Ronald Koeman will get the job of rebuilding the squad, and will have to do it fast. The humiliating 8-2 loss against Bayern Munich in the CL quarter-finals showed the world that Barcelona’s cycle is truly over. Much like the defeats in Paris, Turin, Rome, and Anfield, this embarrassment highlighted the numerous issues this Barcelona squad and club have. Besides disappointing Culers, the loss sparked players like Piqué and Ter Stegen to admit the need for immediate structural changes. Even though the club’s downfall should be blamed ontheboard’s mismanagement, Bartomeu already had his scapegoat fixed. Thus, it wasn’t surprising when it was announced that Setién, who was appointed in January, had already got the sack.
With Setién out of the picture, many have wondered who will take his place as the Barça manager. The names of Mauricio Pochettino, García Pimienta, and Xavi have been floating around social media and in newspapers. However, the front-runner for the position is the former Barcelona player, Ronald Koeman. Despite having pledged allegiance to coach the Netherlands in the upcoming Euros, Koeman’s announcement is imminent.
Who is Ronald Koeman? What’s his past with Barça?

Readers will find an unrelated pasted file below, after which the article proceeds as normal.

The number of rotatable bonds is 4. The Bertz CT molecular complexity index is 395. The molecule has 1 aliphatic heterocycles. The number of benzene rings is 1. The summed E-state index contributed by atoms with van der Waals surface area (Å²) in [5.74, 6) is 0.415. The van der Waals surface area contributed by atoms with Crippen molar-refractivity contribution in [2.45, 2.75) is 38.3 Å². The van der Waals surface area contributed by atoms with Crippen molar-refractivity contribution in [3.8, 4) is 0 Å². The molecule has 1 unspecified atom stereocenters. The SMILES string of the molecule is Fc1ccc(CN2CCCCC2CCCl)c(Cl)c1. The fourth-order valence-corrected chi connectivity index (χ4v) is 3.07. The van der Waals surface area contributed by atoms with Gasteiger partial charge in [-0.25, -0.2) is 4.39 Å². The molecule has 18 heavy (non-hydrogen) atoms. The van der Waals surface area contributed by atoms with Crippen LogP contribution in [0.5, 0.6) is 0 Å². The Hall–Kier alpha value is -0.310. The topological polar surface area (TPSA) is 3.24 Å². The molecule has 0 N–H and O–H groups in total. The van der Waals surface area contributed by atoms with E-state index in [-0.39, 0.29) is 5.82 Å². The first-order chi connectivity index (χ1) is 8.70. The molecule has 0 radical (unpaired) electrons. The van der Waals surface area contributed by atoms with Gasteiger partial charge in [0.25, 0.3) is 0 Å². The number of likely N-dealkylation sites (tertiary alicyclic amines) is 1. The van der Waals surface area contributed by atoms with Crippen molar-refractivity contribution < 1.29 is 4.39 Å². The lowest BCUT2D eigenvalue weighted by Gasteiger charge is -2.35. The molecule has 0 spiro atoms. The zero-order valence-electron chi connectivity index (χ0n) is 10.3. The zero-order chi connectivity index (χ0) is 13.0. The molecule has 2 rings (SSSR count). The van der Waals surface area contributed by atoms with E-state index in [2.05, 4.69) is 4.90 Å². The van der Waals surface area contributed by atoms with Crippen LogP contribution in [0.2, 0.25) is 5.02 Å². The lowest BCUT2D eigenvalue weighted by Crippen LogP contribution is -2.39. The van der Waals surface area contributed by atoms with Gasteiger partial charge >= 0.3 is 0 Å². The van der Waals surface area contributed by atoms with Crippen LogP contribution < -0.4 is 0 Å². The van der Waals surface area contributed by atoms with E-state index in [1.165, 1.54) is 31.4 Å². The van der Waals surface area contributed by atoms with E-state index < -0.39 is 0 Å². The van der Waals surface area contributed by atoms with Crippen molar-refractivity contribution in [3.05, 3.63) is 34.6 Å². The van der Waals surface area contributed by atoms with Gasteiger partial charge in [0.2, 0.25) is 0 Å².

Ronald Koeman is a well-known and respected retired footballer who was born in Zaandam, Netherlands in 1963. Before becoming a part of Cruyff’s ‘Dream Team’ in 1989, he played for FC Groningen, Ajax, and PSV. With the Blaugrana, Koeman played in defence, as a ‘Sweeper’, and ultimately cemented his name in the history books. He helped the club obtain its first European Cup in 1992, scoring that iconic winner in the final.
In addition to the European Cup, the Dutchman earnedmultiple, prestigious honours. He won the European Super Cup, Copa del Rey, 2 Copa Generalitats, 3 Spanish Super Cups, and 4 Spanish League Titles.
During his time with the Catalan giants, from 1989 to 1995, he made 350 appearances. Despite being a defensive player, Koeman always provided a goal threat – either through his penalties or incredible free-kicks. He scored 106 goals in his 6 years with the Blaugrana – the highest in the club’s history for a defender.
What about Koeman’s managerial career and success?
Unlike Koeman’s successful playing career, his time as a manager has been relatively rough and unconvincing. He first started as a member of Guus Hiddink’s coaching staff for the Netherlands during the 1998 World Cup. Shortly after, he started working as Barça’s assistant manager. After playing second fiddle to Van Gaal and Hiddink, Koeman made the next step in his managerial career.
In 2000, the Dutchman accepted his first job at SBV Vitesse. Soon later, he took charge of AFC Ajax. Despite winning two league titles and a domestic cup, the team’s failures during the 2004/5 season caused Koeman to resign. After leaving Ajax, he was appointed by Benfica in the summer of 2005. Then in 2006, he joined PSV and the following year, he joined Valencia.